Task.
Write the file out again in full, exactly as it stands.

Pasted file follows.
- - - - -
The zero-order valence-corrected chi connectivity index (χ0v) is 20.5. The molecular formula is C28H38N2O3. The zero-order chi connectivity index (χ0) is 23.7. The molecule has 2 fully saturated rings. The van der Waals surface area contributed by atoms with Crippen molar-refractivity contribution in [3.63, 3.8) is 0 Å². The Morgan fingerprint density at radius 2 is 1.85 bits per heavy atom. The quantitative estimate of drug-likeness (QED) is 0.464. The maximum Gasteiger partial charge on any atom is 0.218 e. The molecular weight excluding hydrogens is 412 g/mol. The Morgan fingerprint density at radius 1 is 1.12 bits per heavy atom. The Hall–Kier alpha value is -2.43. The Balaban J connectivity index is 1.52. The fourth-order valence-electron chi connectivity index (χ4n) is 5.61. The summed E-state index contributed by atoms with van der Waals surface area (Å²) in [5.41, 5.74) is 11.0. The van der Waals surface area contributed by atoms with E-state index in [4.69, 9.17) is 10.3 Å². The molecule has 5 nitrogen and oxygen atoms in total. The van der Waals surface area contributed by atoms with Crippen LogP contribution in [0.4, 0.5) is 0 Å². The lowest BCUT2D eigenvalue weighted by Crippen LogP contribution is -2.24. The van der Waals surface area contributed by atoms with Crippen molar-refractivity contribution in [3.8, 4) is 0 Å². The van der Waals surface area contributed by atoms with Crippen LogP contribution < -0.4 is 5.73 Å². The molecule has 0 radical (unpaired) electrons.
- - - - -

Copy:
The zero-order valence-corrected chi connectivity index (χ0v) is 20.5. The molecular formula is C28H38N2O3. The zero-order chi connectivity index (χ0) is 23.7. The molecule has 2 fully saturated rings. The van der Waals surface area contributed by atoms with Crippen molar-refractivity contribution in [3.63, 3.8) is 0 Å². The Morgan fingerprint density at radius 2 is 1.85 bits per heavy atom. The quantitative estimate of drug-likeness (QED) is 0.464. The maximum Gasteiger partial charge on any atom is 0.218 e. The molecular weight excluding hydrogens is 412 g/mol. The Morgan fingerprint density at radius 1 is 1.12 bits per heavy atom. The Hall–Kier alpha value is -2.43. The Balaban J connectivity index is 1.52. The fourth-order valence-electron chi connectivity index (χ4n) is 5.61. The summed E-state index contributed by atoms with van der Waals surface area (Å²) in [5.41, 5.74) is 11.0. The van der Waals surface area contributed by atoms with E-state index in [4.69, 9.17) is 10.3 Å². The molecule has 5 nitrogen and oxygen atoms in total. The van der Waals surface area contributed by atoms with Crippen LogP contribution in [0.4, 0.5) is 0 Å². The lowest BCUT2D eigenvalue weighted by Crippen LogP contribution is -2.24. The van der Waals surface area contributed by atoms with Crippen molar-refractivity contribution in [3.8, 4) is 0 Å². The van der Waals surface area contributed by atoms with Crippen LogP contribution < -0.4 is 5.73 Å². The molecule has 0 radical (unpaired) electrons.